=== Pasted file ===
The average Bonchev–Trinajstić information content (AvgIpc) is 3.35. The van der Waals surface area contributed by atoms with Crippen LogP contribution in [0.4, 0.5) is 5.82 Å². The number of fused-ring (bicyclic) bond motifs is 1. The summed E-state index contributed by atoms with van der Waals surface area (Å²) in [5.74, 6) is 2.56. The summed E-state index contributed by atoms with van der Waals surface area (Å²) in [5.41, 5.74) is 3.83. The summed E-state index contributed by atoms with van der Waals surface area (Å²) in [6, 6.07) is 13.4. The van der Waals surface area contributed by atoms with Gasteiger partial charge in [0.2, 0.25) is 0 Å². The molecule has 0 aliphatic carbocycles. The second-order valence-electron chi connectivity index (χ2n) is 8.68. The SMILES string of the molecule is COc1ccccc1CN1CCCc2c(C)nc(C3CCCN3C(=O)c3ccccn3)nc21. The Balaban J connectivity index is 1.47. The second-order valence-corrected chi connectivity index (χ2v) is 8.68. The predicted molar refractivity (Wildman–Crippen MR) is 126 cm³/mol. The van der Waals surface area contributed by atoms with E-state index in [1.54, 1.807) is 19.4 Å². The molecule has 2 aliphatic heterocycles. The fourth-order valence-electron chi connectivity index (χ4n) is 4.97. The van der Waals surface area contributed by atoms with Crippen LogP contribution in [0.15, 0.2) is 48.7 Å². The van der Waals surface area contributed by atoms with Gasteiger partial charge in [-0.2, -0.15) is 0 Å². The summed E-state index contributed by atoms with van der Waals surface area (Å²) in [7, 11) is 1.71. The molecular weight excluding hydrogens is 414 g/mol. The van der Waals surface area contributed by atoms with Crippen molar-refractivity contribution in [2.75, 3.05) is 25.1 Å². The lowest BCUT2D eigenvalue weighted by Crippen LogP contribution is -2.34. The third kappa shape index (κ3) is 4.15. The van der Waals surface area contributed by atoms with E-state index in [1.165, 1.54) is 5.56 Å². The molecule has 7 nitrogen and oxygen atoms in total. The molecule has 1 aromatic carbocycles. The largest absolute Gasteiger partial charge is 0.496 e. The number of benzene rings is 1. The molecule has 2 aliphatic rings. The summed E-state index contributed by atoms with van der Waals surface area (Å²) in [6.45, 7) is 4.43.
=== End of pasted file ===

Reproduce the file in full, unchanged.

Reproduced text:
The average Bonchev–Trinajstić information content (AvgIpc) is 3.35. The van der Waals surface area contributed by atoms with Crippen LogP contribution in [0.4, 0.5) is 5.82 Å². The number of fused-ring (bicyclic) bond motifs is 1. The summed E-state index contributed by atoms with van der Waals surface area (Å²) in [5.74, 6) is 2.56. The summed E-state index contributed by atoms with van der Waals surface area (Å²) in [5.41, 5.74) is 3.83. The summed E-state index contributed by atoms with van der Waals surface area (Å²) in [6, 6.07) is 13.4. The van der Waals surface area contributed by atoms with Gasteiger partial charge in [0.2, 0.25) is 0 Å². The molecule has 0 aliphatic carbocycles. The second-order valence-electron chi connectivity index (χ2n) is 8.68. The SMILES string of the molecule is COc1ccccc1CN1CCCc2c(C)nc(C3CCCN3C(=O)c3ccccn3)nc21. The Balaban J connectivity index is 1.47. The second-order valence-corrected chi connectivity index (χ2v) is 8.68. The predicted molar refractivity (Wildman–Crippen MR) is 126 cm³/mol. The van der Waals surface area contributed by atoms with E-state index in [1.54, 1.807) is 19.4 Å². The molecule has 2 aliphatic heterocycles. The fourth-order valence-electron chi connectivity index (χ4n) is 4.97. The van der Waals surface area contributed by atoms with Crippen LogP contribution in [0.15, 0.2) is 48.7 Å². The van der Waals surface area contributed by atoms with Gasteiger partial charge in [-0.2, -0.15) is 0 Å². The summed E-state index contributed by atoms with van der Waals surface area (Å²) in [7, 11) is 1.71. The molecular weight excluding hydrogens is 414 g/mol. The van der Waals surface area contributed by atoms with Crippen molar-refractivity contribution in [2.75, 3.05) is 25.1 Å². The lowest BCUT2D eigenvalue weighted by Crippen LogP contribution is -2.34. The third kappa shape index (κ3) is 4.15. The van der Waals surface area contributed by atoms with E-state index in [1.165, 1.54) is 5.56 Å². The molecule has 7 nitrogen and oxygen atoms in total. The molecule has 1 aromatic carbocycles. The largest absolute Gasteiger partial charge is 0.496 e. The number of benzene rings is 1. The molecule has 2 aliphatic rings. The summed E-state index contributed by atoms with van der Waals surface area (Å²) in [6.45, 7) is 4.43.